Man getting the dole had €400,000 in bank account
Published 24/04/2014 | 02:30
A MAN claiming the dole had €400,000 in the bank, a clampdown on welfare cheats has revealed.
Hundreds of undeclared savers, some with six-figure sums in their bank accounts, have been caught claiming means-tested state benefits after a significant crackdown.
Almost 1,000 people being paid a range of benefits have been forced to pay back an average of €10,000 each.
One individual claiming the dole had €400,000 in the bank, which he had failed to declare. He was prosecuted and fined €2,500 and got a four-month prison sentence. He had to pay back €30,000 in benefits.
A number of other cases detected will be brought before the courts. Aside from a total €10m repaid in benefits, an estimated €25m was saved for the taxpayer through the payments being cut off.
The Department of Social Protection got information from the Revenue Commissioners on people who are paying DIRT tax. Trawling through its records, the department matched this list with people who were getting means-tested payments, such as Jobseeker's Allowance, One-Family Parent and Disability Allowance.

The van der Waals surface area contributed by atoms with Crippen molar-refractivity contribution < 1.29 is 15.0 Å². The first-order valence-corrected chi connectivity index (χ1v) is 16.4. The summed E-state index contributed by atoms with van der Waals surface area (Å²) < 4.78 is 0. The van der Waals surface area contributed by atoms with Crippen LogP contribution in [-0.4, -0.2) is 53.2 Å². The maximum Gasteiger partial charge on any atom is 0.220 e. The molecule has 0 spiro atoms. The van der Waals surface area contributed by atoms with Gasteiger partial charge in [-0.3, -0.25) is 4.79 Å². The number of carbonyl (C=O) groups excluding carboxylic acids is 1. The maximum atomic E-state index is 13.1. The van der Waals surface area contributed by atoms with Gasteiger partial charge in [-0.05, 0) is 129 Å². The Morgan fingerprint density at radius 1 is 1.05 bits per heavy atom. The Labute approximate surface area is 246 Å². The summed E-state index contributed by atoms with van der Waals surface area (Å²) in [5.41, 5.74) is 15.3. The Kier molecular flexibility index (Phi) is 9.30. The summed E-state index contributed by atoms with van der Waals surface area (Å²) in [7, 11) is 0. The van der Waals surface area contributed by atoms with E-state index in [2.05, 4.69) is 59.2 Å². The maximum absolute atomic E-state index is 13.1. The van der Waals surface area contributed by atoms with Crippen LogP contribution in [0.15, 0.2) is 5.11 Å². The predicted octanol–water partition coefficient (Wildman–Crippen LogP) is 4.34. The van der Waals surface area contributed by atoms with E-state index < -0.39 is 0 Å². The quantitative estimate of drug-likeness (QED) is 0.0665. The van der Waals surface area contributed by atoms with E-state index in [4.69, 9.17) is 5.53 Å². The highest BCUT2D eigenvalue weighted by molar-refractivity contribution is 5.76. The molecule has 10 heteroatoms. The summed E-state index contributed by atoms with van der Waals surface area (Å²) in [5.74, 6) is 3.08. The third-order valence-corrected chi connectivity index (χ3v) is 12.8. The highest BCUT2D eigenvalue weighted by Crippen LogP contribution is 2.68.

Typically, the department checked their records where a person was claiming a means-tested payment, but had six-figure amounts in financial savings, which were not disclosed.
The welfare claimants possibly didn't know they were even paying DIRT tax to Revenue – as the tax is deducted at source and paid by the bank to the tax authorities. Banks and other financial institutions have to report interest where the total paid on an account in a year is more than €635.
Revenue gave a selection from this database of names to the department as part of the joint work to tackle the black economy, improve tax compliance and detect welfare fraud.
Social Protection Minister Joan Burton will publish her department's new Compliance and Anti-Fraud Strategy 2014-2018 today, setting out how it intends to combat welfare fraud and abuse in the next few years.
But the plan will also set out anti-fraud crackdowns, such as the 'DIRT project' carried out by the department's Special Investigations Unit working in tandem with Revenue.
A total of 941 investigations have been concluded, resulting in overpayments and disallowance of social welfare payments worth €25.7m. The figure includes the full amount of overpayments, as well as the amount of money that would have been paid out over the course of the year of the claim if the payment had not been stopped.
A department source said the investigation was a "sophisticated operation" and shows the extent to which it now liaises with other agencies of State to tackle welfare fraud and abuse.
"The minister has always championed the welfare system as a safety net for those who need it most, and has gone to great lengths to protect that safety net throughout the economic crisis. However, it's precisely because the State's limited resources should go to those most in need that she makes no apologies for tackling fraud and abuse in the system," the source said.